Pigeons are stout-bodied birds with short necks and short, slender bills with a fleshy cere (the waxy, fleshy covering at the base of the upper beak). The species most commonly referred to just as the "pigeon" is the feral rock pigeon, common in many cities and small rural areas.
The rock pigeon is 32 to 37 cm (12.5 to 14.5 inches) long with a 64 to 72 cm (25 to 28 inch) wingspan. Its lower back is white with two distinctive black bars on its pale grey wings. Its tail has white markings. It is a strong and quick flier, with its lighter grey rump easily seen from above.
The head and neck of the mature pigeon are a darker blue-grey than the back and wings. The green and lilac or purple patch on the side of the neck is larger than that of the stock dove, and the tail is more distinctly banded.
Pigeons come in many different colours depending on age: dark grey, light blue/grey, brown, peach, grey and white, pure white, and more. The feathers of young birds show little lustre and are duller. The eye colour of a pigeon is generally orange, but a few pigeons may have white-grey eyes. The eyelids are orange and are enclosed in a grey-white eye ring. The feet are red to pink.
The pigeon's bobbing head motion helps it to keep its balance when walking. Most studies suggest that pigeons bob their heads to stabilize their visual surroundings. We humans rely more on our eye movements, not our head movements, to catch and hold images while in motion.
Should I be concerned?
Pigeons tend to breed and roost in groups. The biggest problem they cause is the amount of feces (droppings) they produce. The build-up of pigeon feces on buildings and other structures is visually unappealing and is made worse by the fact that pigeon droppings are acidic and erode metal and stonework.
More importantly, pigeon droppings may pose a health hazard to the general public. Pigeons have been associated with a variety of diseases, including histoplasmosis and cryptococcosis.
Histoplasmosis is a disease caused by a fungus that grows in pigeon droppings. The fungus can also be found in bat droppings or in the soil, and is carried by the wind. When removing droppings, people may breathe in some of the fungus. When exposure is high, the fungus can cause infection.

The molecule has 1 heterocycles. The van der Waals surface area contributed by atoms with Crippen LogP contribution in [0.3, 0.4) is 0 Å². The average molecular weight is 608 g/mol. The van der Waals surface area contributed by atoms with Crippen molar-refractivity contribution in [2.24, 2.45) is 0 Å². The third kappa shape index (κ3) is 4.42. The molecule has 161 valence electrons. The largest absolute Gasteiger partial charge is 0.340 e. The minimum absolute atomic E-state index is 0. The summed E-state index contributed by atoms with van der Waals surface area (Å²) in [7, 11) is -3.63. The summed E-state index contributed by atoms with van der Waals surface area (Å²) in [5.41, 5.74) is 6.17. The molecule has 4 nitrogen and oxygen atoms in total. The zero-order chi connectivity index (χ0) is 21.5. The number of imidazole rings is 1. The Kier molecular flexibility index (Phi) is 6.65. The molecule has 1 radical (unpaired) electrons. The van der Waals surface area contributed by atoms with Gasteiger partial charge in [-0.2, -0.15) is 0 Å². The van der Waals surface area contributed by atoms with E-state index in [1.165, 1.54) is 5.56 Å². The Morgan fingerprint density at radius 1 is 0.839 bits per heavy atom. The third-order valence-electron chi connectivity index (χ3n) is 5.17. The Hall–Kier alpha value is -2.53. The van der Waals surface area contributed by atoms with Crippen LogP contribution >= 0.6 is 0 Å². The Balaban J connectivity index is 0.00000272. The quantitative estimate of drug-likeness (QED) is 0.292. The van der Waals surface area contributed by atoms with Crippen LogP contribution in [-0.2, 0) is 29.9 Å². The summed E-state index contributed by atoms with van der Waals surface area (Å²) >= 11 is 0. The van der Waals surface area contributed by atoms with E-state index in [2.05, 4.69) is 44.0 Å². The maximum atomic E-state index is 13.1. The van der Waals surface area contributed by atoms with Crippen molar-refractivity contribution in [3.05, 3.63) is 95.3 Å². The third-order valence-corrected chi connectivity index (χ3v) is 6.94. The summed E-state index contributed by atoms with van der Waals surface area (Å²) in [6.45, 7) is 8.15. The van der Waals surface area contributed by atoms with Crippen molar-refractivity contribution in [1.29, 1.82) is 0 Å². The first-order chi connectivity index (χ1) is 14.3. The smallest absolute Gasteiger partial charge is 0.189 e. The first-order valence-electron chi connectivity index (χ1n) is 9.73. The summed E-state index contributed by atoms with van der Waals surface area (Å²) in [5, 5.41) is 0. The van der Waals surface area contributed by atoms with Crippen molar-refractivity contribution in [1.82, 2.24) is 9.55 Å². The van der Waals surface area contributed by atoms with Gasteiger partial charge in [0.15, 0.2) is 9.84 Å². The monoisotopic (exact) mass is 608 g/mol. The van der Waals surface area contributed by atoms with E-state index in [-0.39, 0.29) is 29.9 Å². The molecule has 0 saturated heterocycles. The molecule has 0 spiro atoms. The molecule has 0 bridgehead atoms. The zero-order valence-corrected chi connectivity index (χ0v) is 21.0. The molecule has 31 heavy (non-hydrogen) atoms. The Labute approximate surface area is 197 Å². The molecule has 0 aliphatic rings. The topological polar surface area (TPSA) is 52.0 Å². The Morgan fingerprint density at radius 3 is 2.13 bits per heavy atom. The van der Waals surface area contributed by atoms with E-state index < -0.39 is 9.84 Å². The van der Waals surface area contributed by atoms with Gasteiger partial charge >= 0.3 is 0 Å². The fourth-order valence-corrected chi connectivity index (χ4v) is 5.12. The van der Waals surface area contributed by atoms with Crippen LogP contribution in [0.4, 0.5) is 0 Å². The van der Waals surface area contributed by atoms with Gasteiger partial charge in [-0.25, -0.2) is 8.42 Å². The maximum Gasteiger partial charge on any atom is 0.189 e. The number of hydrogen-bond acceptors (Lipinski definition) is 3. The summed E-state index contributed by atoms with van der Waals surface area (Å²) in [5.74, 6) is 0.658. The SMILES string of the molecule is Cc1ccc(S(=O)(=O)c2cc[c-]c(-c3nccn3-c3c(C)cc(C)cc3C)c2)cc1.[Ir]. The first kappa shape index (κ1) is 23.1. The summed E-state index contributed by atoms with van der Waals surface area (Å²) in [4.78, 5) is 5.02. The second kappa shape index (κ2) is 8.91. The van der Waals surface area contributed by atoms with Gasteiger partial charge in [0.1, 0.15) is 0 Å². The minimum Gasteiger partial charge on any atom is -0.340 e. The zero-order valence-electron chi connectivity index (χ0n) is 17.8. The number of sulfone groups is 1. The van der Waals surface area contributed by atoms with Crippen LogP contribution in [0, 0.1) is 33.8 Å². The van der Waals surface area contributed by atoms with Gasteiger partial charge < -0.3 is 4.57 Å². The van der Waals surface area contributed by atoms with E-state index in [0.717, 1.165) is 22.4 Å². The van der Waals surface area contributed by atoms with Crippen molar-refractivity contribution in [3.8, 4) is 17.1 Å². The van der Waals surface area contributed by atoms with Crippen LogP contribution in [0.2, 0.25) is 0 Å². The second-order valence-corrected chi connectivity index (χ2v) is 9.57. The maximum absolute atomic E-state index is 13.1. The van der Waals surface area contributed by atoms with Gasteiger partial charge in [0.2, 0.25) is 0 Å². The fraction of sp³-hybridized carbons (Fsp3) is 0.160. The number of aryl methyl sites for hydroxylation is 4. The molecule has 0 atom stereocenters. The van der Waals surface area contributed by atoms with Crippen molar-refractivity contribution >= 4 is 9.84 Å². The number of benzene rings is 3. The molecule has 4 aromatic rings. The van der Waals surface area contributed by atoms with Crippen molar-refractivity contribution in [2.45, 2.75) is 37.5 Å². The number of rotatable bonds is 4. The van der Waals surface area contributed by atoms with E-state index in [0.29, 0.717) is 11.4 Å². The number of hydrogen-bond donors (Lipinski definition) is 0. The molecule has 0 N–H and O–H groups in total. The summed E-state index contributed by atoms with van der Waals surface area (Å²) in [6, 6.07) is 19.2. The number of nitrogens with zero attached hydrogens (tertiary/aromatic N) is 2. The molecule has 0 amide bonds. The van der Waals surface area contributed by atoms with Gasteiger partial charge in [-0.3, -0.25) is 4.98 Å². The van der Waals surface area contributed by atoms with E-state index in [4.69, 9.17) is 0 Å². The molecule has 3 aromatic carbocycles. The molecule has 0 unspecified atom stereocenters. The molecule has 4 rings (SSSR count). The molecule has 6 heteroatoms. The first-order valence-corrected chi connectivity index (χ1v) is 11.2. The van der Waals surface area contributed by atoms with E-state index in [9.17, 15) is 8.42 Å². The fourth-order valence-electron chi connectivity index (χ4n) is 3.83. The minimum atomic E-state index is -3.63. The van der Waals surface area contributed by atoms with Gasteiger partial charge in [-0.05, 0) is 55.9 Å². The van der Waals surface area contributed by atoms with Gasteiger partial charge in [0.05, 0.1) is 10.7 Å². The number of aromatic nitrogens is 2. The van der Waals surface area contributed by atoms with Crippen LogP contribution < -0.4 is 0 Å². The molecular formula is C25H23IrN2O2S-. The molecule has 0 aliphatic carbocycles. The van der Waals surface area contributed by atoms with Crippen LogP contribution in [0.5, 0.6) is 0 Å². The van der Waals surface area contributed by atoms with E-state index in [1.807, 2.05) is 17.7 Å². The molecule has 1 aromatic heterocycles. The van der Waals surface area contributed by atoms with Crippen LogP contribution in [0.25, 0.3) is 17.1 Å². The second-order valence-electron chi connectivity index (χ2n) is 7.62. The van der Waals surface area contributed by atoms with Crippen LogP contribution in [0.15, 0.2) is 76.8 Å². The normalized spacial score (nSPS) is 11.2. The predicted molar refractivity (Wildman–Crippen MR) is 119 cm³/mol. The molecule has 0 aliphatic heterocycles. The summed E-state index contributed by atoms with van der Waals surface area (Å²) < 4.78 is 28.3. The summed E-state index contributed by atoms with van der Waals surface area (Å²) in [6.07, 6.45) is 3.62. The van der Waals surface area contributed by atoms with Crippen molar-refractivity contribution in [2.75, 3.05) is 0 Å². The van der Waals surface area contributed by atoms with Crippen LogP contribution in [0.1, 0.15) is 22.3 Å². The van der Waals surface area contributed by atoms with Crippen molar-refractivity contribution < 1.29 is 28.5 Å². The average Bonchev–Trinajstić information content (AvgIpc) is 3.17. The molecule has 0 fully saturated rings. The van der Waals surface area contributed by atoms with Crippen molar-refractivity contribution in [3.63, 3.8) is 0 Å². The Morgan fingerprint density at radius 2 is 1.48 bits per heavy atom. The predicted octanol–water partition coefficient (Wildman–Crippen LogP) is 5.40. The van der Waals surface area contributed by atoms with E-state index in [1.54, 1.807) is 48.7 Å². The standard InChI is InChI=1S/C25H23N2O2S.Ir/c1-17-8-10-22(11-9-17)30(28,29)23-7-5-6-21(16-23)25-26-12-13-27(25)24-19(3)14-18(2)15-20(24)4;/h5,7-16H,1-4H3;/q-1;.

Symptoms of histoplasmosis begin to appear about 10 days after initial infection and can include fatigue, fever, and chest pains. Most infections have no symptoms or appear as a mild respiratory illness. People with weakened immune systems (like cancer patients or people living with HIV/AIDS) are generally more at risk of developing histoplasmosis. The disease cannot be transmitted from person to person.
Cryptococcosis is another fungal disease related to pigeon droppings and grows in soils throughout the world. It is very unlikely that healthy people will become infected even at high levels of exposure. A major risk factor for infection is a compromised immune system.
How can I get rid of pigeons?
Controlling pigeons permanently is hard because these birds have adapted to stress, and there are many sources of food available in urban areas. The best way to control them is to change their environment:
- Remove roosting niches and seal any crevices, large openings, and entrances in high areas to discourage pigeons.
- Screen off water sources (like rooftop air conditioners) that pigeons might drink from.
- Never leave food out where pigeons can get it.
- Keep garbage containers closed. Dispose of garbage on a regular basis.
- On flat roofs or ledges, use bristling wires, also known as porcupine wires, or sticky pastes that will discourage pigeons from landing and gathering.
Bird scaring devices
Bird scaring devices can also be bought to frighten birds away from a given area. Loud noises, flashing lights, windmills, and recordings of bird distress calls can be effective ways of controlling pigeons, but may not all be practical in urban settings. Also, pigeons can eventually get used to these types of devices and may ignore them.
If pigeons are a nuisance on a balcony, fine netting can be hung across the front of the balcony, or a combination of visual frightening devices can be used, if they can be moved around to prevent birds from getting used to them.
If you use a pesticide to control your pest problem, read the label to make sure you are choosing the right product for the right pest. Follow all label directions and warnings carefully. Always look for a Pest Control Products (PCP) number on the label so you know the product has been approved by Health Canada. See Use pesticides safely for more information on using pesticides safely
- Bird repellents are effective in controlling pigeons around the home and garden. These products are soft, sticky substances that you apply on windows, sills, eaves, and roofs to discourage pigeons from roosting. Most bird repellents can be bought at local hardware stores or garden centres.
- Other bird repellents and bird toxicants are available for use in, on, or near structures used for roosting or nesting. These products are generally sold for commercial or restricted use by qualified professionals. Bird repellents or toxicants should be combined with changes to make roosting areas less attractive to the birds in a more permanent way.